When you perform an infinite horizon simulation by specifying a warm up
period and making multiple replications, you are using the method of
*replication-deletion.* If the method of replication-deletion with
\(d = 3000\) is used for the current example, a slight reduction in the
bias can be achieved as indicated in
Table 5.2.

\(r\) | \(\bar{W}_r\) \((d = 0)\) | \(\bar{W}_r(d = 3000)\) | \(B_r(d = 0)\) | \(B_r(d = 3000)\) |
---|---|---|---|---|

1 | 1.594843 | 1.592421 | -0.03849 | -0.04091 |

2 | 1.452237 | 1.447396 | -0.1811 | -0.18594 |

3 | 1.657355 | 1.768249 | 0.024022 | 0.134915 |

4 | 1.503747 | 1.443251 | -0.12959 | -0.19008 |

5 | 1.606765 | 1.731306 | -0.02657 | 0.097973 |

6 | 1.464981 | 1.559769 | -0.16835 | -0.07356 |

7 | 1.621275 | 1.75917 | -0.01206 | 0.125837 |

8 | 1.600563 | 1.67868 | -0.03277 | 0.045347 |

9 | 1.400995 | 1.450852 | -0.23234 | -0.18248 |

10 | 1.833414 | 1.604855 | 0.20008 | -0.02848 |

\(\bar{\bar{W}}\) = 1.573617 | \(\bar{\bar{W}}\) = 1.603595 | \(\bar{B}\) = -0.05972 | \(\bar{B}\) = -0.02974 | |

s = 0.1248 | s = 0.1286 | s = 0.1248 | s = 0.1286 | |

95% LL | 1.4843 | 1.5116 | -0.149023 | -0.121704 |

95% UL | 1.6629 | 1.6959 | -0.029590 | 0.062228 |

While not definitive for this simple example, the results suggest that deleting the warm up period helps to reduce initialization bias. This model’s warm up period will be further analyzed using additional tools available in the next section.

In performing the method of replication-deletion, there is a fundamental trade-off that occurs. Because data is deleted, the variability of the estimator will tend to increase while the bias will tend to decrease. This is a trade-off between a reduction in bias and an increase in variance. That is, accuracy is being traded off against precision when deleting the warm up period. In addition to this trade off, data from each replication is also being thrown away. This takes computational time that could be expended more effectively on collecting usable data. Another disadvantage of performing replication-deletion is that the techniques for assessing the warm up period (especially graphical) may require significant data storage. The Welch plotting procedure requires the saving of data points for post processing after the simulation run. In addition, significant time by the analyst may be required to perform the technique and the technique is subjective.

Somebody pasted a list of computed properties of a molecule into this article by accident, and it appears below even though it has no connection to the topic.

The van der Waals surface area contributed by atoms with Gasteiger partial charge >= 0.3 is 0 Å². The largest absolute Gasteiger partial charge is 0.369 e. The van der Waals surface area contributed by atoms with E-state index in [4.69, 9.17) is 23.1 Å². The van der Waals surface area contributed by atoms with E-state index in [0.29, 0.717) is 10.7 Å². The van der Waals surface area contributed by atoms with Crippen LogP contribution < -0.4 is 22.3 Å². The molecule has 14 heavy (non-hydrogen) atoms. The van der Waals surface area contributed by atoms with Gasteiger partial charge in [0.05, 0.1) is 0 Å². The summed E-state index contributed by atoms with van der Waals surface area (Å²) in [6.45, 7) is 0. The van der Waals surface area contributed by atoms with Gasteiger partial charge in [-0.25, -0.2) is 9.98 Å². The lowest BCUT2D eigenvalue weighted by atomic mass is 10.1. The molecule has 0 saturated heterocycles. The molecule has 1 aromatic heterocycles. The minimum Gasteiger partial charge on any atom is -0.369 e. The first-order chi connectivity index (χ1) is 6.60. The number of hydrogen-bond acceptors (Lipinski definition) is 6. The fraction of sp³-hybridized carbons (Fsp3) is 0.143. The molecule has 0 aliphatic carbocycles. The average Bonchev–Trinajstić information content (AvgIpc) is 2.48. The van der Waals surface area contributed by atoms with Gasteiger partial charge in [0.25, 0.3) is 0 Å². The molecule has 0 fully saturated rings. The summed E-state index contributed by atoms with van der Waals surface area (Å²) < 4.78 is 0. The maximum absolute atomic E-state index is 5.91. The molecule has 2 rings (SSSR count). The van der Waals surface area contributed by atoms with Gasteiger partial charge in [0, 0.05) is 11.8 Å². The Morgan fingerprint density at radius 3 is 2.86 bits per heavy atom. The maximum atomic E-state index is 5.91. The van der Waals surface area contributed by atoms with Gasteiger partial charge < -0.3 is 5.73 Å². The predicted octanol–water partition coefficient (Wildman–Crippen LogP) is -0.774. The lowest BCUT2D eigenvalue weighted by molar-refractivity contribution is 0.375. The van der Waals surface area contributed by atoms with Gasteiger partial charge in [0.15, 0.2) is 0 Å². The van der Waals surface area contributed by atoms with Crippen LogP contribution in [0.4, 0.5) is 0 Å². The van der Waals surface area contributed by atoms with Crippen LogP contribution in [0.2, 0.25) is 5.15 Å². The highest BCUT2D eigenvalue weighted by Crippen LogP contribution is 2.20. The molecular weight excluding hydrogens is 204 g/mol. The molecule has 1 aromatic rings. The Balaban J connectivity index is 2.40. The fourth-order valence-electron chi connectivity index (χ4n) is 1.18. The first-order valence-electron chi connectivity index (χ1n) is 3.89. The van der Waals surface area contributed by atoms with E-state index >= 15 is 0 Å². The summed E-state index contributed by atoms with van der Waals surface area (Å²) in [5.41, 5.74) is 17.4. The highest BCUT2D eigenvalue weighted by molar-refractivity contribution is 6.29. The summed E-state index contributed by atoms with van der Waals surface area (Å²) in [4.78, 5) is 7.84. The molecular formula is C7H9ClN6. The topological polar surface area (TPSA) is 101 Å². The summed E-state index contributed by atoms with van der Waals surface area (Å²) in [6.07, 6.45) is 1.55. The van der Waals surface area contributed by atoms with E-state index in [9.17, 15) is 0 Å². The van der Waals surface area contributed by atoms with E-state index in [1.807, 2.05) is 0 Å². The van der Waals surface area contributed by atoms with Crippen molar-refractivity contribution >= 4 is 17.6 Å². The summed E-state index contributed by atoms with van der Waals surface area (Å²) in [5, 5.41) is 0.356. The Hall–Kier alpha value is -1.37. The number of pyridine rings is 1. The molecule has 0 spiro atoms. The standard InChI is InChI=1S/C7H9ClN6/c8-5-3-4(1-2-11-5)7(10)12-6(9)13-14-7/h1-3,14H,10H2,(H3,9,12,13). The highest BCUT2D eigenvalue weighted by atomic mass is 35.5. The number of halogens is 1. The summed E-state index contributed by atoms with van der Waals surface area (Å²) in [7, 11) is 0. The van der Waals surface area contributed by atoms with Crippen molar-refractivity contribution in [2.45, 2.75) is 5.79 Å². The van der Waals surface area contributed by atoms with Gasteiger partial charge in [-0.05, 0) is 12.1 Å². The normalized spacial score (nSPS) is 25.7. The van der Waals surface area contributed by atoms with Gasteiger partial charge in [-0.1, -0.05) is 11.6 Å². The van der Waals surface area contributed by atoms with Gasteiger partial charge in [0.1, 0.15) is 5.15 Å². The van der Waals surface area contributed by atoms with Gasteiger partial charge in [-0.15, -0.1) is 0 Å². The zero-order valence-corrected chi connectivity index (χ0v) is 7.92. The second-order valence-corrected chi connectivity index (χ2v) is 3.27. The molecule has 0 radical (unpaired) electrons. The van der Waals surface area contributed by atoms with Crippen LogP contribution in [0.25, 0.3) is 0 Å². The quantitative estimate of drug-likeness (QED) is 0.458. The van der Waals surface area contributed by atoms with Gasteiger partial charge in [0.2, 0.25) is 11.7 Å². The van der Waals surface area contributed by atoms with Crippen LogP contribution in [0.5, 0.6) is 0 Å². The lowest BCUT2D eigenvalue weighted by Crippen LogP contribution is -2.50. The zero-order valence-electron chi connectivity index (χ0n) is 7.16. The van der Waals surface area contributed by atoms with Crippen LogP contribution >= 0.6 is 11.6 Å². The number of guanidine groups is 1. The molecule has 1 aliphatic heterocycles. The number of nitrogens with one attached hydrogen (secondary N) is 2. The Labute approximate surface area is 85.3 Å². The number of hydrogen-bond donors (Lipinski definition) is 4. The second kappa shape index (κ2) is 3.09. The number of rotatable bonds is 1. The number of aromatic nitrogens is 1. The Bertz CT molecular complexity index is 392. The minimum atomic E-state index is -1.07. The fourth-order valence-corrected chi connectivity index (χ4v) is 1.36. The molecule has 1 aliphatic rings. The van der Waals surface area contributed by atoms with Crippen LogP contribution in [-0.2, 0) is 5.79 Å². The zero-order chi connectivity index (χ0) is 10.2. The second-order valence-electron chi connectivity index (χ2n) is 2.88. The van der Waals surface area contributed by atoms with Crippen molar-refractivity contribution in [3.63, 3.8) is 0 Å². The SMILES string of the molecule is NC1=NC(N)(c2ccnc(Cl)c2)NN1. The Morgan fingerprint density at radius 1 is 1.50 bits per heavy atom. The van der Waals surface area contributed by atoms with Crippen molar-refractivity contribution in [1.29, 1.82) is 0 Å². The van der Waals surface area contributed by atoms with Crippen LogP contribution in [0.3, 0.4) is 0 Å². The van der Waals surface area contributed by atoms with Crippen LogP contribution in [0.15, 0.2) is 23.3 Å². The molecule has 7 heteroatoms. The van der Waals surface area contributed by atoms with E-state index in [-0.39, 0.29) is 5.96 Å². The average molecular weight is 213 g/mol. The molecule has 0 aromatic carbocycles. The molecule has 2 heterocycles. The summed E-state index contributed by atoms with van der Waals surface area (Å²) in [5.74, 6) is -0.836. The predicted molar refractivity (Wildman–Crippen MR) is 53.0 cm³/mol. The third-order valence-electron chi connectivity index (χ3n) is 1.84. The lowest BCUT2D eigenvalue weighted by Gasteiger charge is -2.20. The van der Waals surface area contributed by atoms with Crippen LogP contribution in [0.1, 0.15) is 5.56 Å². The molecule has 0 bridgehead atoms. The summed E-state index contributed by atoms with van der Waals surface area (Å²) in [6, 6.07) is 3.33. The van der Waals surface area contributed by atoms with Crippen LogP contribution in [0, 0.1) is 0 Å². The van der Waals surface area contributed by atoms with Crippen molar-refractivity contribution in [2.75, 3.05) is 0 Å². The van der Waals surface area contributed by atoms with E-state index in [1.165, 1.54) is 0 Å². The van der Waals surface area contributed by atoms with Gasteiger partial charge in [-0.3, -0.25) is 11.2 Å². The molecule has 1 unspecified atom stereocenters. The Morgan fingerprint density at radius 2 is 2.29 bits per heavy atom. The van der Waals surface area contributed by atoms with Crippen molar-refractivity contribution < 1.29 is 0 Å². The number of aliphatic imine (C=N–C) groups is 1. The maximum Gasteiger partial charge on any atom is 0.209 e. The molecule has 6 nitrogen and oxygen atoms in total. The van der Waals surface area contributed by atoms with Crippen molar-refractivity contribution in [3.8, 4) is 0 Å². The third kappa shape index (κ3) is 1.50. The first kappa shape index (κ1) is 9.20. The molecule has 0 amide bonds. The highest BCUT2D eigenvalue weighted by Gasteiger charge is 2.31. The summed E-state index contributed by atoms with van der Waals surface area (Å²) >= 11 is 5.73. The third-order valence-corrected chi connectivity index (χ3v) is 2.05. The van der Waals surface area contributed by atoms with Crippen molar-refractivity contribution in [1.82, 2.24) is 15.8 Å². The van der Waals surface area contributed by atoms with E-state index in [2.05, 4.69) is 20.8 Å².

When a simulation has many performance measures, you may have to perform a warm up period analysis for every performance measure. This is particularly important, since in general, the performance measures of the same model may converge towards steady state conditions at different rates. In this case, the length of the warm up period must be sufficiently long enough to cover all the performance measures. Finally, replication-deletion may simply compound the bias problem if the warm up period is insufficient relative to the length of the simulation. If you have not specified a long enough warm up period, you are potentially compounding the problem for \(n\) replications.

Despite all these disadvantages, replication-deletion is very much used in practice because of the simplicity of the analysis after the warm up period has been determined. Once you are satisfied that you have a good warm up period, the analysis of the results is the same as that of finite horizon simulations. Replication-deletion also facilitates the use of experimental design techniques that rely on replicating design points.

In addition, replication-deletion facilitates the use of such tools as the Process Analyzer and OptQuest. The Process Analyzer and OptQuest will be discussed in Chapter 8. The next section illustrates how to perform the method of replication-deletion on this simple M/M/1 model.